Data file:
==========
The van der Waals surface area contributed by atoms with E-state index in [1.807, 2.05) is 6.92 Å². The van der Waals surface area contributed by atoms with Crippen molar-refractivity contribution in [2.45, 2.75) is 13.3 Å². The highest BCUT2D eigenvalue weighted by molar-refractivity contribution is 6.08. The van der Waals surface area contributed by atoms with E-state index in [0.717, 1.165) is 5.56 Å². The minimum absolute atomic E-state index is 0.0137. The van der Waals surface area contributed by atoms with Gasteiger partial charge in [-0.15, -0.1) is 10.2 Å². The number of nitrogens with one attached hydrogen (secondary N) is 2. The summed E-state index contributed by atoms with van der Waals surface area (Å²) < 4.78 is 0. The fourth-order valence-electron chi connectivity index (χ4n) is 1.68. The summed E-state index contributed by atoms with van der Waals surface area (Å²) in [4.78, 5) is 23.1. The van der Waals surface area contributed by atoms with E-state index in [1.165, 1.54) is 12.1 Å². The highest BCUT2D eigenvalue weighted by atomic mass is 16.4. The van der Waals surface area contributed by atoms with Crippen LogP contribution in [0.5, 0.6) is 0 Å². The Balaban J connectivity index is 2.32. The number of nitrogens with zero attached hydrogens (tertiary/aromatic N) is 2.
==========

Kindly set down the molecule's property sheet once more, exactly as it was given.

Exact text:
The van der Waals surface area contributed by atoms with E-state index in [1.807, 2.05) is 6.92 Å². The van der Waals surface area contributed by atoms with Crippen molar-refractivity contribution in [2.45, 2.75) is 13.3 Å². The highest BCUT2D eigenvalue weighted by molar-refractivity contribution is 6.08. The van der Waals surface area contributed by atoms with E-state index in [0.717, 1.165) is 5.56 Å². The minimum absolute atomic E-state index is 0.0137. The van der Waals surface area contributed by atoms with Gasteiger partial charge in [-0.15, -0.1) is 10.2 Å². The number of nitrogens with one attached hydrogen (secondary N) is 2. The summed E-state index contributed by atoms with van der Waals surface area (Å²) < 4.78 is 0. The fourth-order valence-electron chi connectivity index (χ4n) is 1.68. The summed E-state index contributed by atoms with van der Waals surface area (Å²) in [4.78, 5) is 23.1. The van der Waals surface area contributed by atoms with E-state index in [1.165, 1.54) is 12.1 Å². The highest BCUT2D eigenvalue weighted by atomic mass is 16.4. The van der Waals surface area contributed by atoms with Crippen LogP contribution in [0.5, 0.6) is 0 Å². The Balaban J connectivity index is 2.32. The number of nitrogens with zero attached hydrogens (tertiary/aromatic N) is 2.